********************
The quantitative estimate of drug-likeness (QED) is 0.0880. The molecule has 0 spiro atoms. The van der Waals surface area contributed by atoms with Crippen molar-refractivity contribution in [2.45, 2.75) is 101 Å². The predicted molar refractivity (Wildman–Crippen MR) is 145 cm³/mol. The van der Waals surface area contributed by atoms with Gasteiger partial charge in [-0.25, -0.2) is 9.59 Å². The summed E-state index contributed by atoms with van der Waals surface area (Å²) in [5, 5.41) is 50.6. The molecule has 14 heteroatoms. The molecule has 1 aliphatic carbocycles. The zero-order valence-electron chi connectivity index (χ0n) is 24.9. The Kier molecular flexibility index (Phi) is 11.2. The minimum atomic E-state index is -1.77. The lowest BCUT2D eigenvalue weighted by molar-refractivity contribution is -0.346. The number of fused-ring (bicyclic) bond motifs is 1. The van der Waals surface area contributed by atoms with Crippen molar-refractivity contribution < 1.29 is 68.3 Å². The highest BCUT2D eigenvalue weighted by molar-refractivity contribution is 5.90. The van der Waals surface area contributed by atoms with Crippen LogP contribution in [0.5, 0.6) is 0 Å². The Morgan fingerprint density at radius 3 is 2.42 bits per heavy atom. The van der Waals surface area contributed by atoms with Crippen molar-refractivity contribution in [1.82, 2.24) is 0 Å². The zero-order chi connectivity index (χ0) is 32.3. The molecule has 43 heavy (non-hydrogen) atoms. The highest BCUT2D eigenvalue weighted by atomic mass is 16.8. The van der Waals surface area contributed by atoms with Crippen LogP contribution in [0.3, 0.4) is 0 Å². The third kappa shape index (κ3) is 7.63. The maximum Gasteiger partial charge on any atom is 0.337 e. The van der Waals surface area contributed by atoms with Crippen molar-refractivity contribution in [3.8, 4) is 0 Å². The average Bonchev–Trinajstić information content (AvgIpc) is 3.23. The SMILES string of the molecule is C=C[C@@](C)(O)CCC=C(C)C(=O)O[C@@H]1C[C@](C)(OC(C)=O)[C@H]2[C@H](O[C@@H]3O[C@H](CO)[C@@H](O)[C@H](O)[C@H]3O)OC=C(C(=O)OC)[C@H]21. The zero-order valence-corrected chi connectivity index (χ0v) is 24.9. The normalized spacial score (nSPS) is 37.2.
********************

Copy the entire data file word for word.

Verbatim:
The quantitative estimate of drug-likeness (QED) is 0.0880. The molecule has 0 spiro atoms. The van der Waals surface area contributed by atoms with Crippen molar-refractivity contribution in [2.45, 2.75) is 101 Å². The predicted molar refractivity (Wildman–Crippen MR) is 145 cm³/mol. The van der Waals surface area contributed by atoms with Gasteiger partial charge in [-0.25, -0.2) is 9.59 Å². The summed E-state index contributed by atoms with van der Waals surface area (Å²) in [5, 5.41) is 50.6. The molecule has 14 heteroatoms. The molecule has 1 aliphatic carbocycles. The zero-order valence-electron chi connectivity index (χ0n) is 24.9. The Kier molecular flexibility index (Phi) is 11.2. The minimum atomic E-state index is -1.77. The lowest BCUT2D eigenvalue weighted by molar-refractivity contribution is -0.346. The number of fused-ring (bicyclic) bond motifs is 1. The van der Waals surface area contributed by atoms with Crippen molar-refractivity contribution < 1.29 is 68.3 Å². The highest BCUT2D eigenvalue weighted by molar-refractivity contribution is 5.90. The van der Waals surface area contributed by atoms with Crippen LogP contribution in [0.5, 0.6) is 0 Å². The Morgan fingerprint density at radius 3 is 2.42 bits per heavy atom. The van der Waals surface area contributed by atoms with Crippen molar-refractivity contribution in [1.82, 2.24) is 0 Å². The zero-order chi connectivity index (χ0) is 32.3. The molecule has 43 heavy (non-hydrogen) atoms. The highest BCUT2D eigenvalue weighted by atomic mass is 16.8. The van der Waals surface area contributed by atoms with Crippen LogP contribution in [0.3, 0.4) is 0 Å². The third kappa shape index (κ3) is 7.63. The maximum Gasteiger partial charge on any atom is 0.337 e. The van der Waals surface area contributed by atoms with Crippen molar-refractivity contribution in [3.8, 4) is 0 Å². The average Bonchev–Trinajstić information content (AvgIpc) is 3.23. The SMILES string of the molecule is C=C[C@@](C)(O)CCC=C(C)C(=O)O[C@@H]1C[C@](C)(OC(C)=O)[C@H]2[C@H](O[C@@H]3O[C@H](CO)[C@@H](O)[C@H](O)[C@H]3O)OC=C(C(=O)OC)[C@H]21. The zero-order valence-corrected chi connectivity index (χ0v) is 24.9. The normalized spacial score (nSPS) is 37.2.